By Jenna Georgopoulos, Associate
Going to Court can be a long, expensive and stressful process. Alternative Dispute Resolution (ADR) supports separating families to resolve their disputes amicably and by agreement, while avoiding the expense, delay and stress associated with litigation. With the exception of limited circumstances, it is now a requirement for parties to participate in ADR before making an Application to the Court. Parties must make a genuine attempt in good faith to resolve their dispute outside the Court. This continues to apply both before and during your proceedings.
In family law matters, the most commonly used ADR methods include Negotiation, Mediation, Arbitration and Collaboration.
Negotiation is the first step typically undertaken in the process of dispute resolution. This process is generally informal and can be conducted over the phone, in writing or face to face, often with the assistance of legal representatives. In a “roundtable conference” type of negotiation, parties, with the assistance of their lawyers, conduct a meeting to discuss their issues and hopefully reach an agreement.
Mediation is a structured process involving an independent third party who works with you and your former spouse to help resolve your issues on an amicable basis. It is a confidential process and parties are typically represented by their respective lawyers. The mediator is to be be jointly appointed, and their fees are ordinarily to be shared by both parties.
A Conciliation Conference in family law proceedings is similar to the mediation structure, but where the independent third party is a Registrar of the Federal Circuit and Family Court of Australia who takes a more active role in intervening in the process to provide advice regarding the process of the conciliation and the merits of each of the parties’ respective matters. Ultimately, however, it is up to the parties to decide the issues in dispute and the conciliator cannot make a decision for the parties..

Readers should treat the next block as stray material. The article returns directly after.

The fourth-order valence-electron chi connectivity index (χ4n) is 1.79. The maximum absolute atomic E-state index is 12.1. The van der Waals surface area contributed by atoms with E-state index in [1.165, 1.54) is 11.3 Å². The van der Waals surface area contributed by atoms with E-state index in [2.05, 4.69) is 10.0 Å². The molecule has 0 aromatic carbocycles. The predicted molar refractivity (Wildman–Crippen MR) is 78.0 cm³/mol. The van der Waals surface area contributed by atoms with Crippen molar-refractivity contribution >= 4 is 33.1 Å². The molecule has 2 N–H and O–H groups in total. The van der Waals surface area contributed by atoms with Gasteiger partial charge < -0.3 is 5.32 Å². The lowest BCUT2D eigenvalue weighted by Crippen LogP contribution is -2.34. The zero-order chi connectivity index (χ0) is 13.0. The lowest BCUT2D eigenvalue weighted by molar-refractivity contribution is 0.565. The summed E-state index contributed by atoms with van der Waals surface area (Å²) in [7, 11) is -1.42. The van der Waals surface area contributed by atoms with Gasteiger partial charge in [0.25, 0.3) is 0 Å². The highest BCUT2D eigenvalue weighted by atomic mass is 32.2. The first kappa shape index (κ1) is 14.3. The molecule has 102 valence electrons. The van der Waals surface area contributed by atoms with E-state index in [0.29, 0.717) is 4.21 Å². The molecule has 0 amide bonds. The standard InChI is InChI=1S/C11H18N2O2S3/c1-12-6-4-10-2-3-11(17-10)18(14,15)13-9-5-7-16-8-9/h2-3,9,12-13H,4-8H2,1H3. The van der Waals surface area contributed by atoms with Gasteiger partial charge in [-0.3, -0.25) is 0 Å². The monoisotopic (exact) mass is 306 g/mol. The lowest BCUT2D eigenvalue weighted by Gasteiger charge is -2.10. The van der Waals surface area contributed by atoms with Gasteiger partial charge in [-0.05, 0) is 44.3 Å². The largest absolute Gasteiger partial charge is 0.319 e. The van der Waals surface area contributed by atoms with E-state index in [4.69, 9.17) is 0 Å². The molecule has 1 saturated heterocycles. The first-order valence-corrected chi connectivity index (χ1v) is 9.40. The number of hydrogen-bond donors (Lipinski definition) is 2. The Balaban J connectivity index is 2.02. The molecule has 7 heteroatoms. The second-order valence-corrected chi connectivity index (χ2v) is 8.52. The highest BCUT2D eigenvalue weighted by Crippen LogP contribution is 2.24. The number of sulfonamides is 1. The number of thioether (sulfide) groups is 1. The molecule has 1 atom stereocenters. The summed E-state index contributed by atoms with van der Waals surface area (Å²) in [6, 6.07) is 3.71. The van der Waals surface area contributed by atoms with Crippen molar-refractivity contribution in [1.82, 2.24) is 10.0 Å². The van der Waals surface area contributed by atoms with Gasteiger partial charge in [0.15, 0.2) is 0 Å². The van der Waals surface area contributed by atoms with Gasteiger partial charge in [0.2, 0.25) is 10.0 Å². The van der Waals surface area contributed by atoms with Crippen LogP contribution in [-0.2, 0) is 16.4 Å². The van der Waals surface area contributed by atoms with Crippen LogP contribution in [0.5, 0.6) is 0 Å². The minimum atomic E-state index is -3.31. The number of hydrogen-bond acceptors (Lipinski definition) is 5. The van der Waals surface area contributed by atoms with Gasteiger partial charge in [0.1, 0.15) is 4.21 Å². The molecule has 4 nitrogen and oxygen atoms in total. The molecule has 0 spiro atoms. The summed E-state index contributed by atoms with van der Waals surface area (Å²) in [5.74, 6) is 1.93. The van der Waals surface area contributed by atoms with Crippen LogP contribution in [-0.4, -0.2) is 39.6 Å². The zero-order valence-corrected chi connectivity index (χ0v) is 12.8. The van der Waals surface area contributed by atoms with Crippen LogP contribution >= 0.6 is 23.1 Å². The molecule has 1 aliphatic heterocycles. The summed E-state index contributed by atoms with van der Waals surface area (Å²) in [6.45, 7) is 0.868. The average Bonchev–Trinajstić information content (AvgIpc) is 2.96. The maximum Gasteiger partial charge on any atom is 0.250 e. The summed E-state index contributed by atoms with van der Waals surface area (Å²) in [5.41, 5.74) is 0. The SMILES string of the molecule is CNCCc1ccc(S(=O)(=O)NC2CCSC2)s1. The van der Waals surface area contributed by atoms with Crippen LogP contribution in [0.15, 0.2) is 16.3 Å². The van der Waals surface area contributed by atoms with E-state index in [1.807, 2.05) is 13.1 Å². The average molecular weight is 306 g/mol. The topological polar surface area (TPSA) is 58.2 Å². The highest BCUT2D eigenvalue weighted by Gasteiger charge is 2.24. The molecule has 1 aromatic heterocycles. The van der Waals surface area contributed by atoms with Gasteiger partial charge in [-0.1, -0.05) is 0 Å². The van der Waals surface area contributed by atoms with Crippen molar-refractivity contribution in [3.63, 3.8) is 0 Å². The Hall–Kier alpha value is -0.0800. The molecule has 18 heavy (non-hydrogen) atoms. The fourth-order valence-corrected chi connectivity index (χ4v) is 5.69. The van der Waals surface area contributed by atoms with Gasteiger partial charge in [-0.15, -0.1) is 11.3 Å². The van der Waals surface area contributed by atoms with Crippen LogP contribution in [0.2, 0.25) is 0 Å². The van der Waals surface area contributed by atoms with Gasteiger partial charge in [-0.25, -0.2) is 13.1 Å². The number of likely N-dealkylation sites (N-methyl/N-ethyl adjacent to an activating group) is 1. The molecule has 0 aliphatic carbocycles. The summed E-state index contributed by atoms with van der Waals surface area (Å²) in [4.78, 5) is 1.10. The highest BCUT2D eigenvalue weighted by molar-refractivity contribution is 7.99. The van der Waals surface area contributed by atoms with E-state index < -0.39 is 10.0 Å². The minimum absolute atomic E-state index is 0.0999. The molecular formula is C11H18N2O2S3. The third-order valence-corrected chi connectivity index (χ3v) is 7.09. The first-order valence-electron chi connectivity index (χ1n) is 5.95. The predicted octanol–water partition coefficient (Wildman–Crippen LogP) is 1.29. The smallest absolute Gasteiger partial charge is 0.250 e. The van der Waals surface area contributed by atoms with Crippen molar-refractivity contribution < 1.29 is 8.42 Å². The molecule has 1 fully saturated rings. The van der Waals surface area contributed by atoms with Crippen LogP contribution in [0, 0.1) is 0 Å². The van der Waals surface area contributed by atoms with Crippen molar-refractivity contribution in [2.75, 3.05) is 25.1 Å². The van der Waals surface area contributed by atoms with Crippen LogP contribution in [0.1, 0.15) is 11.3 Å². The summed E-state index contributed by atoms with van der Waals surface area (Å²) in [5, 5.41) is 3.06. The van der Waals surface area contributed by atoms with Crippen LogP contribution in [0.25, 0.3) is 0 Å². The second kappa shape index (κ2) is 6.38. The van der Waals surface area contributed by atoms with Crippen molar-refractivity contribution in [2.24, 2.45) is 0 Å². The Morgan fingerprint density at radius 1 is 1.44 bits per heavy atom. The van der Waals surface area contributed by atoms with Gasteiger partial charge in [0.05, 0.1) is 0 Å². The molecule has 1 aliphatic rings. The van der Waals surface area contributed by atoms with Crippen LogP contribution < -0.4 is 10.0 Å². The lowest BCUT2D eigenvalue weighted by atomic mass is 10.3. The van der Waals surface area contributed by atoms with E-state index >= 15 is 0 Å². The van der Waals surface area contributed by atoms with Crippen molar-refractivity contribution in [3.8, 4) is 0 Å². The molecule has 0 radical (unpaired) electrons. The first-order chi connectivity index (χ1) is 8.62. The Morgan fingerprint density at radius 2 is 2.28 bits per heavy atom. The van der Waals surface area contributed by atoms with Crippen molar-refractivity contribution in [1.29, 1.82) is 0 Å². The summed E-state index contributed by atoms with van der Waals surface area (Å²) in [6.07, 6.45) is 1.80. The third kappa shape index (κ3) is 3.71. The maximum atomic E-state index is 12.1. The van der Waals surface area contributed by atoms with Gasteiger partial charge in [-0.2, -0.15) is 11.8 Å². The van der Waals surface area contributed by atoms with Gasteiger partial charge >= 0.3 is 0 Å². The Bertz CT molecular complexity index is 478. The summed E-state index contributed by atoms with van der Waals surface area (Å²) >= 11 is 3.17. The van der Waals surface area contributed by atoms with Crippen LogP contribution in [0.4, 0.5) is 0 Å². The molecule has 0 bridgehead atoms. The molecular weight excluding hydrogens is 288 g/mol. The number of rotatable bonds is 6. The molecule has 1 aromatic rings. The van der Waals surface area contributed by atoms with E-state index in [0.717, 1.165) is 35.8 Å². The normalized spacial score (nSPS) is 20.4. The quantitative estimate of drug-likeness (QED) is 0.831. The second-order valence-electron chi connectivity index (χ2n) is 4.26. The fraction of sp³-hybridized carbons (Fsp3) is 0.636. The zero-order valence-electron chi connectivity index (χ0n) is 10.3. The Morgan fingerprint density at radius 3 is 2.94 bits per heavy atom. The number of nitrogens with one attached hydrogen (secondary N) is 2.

Arbitration is a process whereby disputing parties present arguments and evidence before a specially trained and accredited arbitrator – in many ways it is a “private” Court. The parties agree on the identity of the arbitrator (i.e., the Judge) and they equally share the costs of the arbitrator’s fees as well as those of the venue and transcription service. Just as in preparing for a Court trial, the parties file their evidence beforehand, and attend at the arbitration (i.e., the hearing) where they are respectively cross-examined, and their legal representatives make submissions on their behalf. After the arbitration, the arbitrator makes a decision and writes an award (i.e. an Order) determining the case. The award can then be registered with the Federal Circuit and Family Court of Australia.
In collaborative family law, parties and their respective legal practitioners (being lawyers formally trained in collaborative family law) work together to find a fair solution to whatever financial or child-related issues need to be addressed without involving the court. The focus in this forum is different from outcomes, but rather focusing on the interests, needs and concerns of the family. At the outset, the parties and their lawyers, and other agreed team members such as an Accountant, a Coach, a Child Psychologist, sign a Contract recording the ground rules on respectfully engaging in the process in good faith. Further, the parties agree that if their matter cannot be resolved then they cannot retain the same lawyers in any subsequent court proceedings. A collaborative approach allows for a greater degree of co-operation between a range of professionals involved in helping families.
How can Mills Oakley help you?
At Mills Oakley, we have a number of family lawyers and Accredited Specialists who are highly skilled in ADR and can assist you to embark on any of the ADR methods referred to in this note. Additionally, three of our lawyers are also collaboratively trained family lawyers. We are otherwise constantly negotiating and mediating and have participated in a number of arbitrations. If you would like to discuss any aspect of this note, please do not hesitate to contact us on 02 8289 5800.
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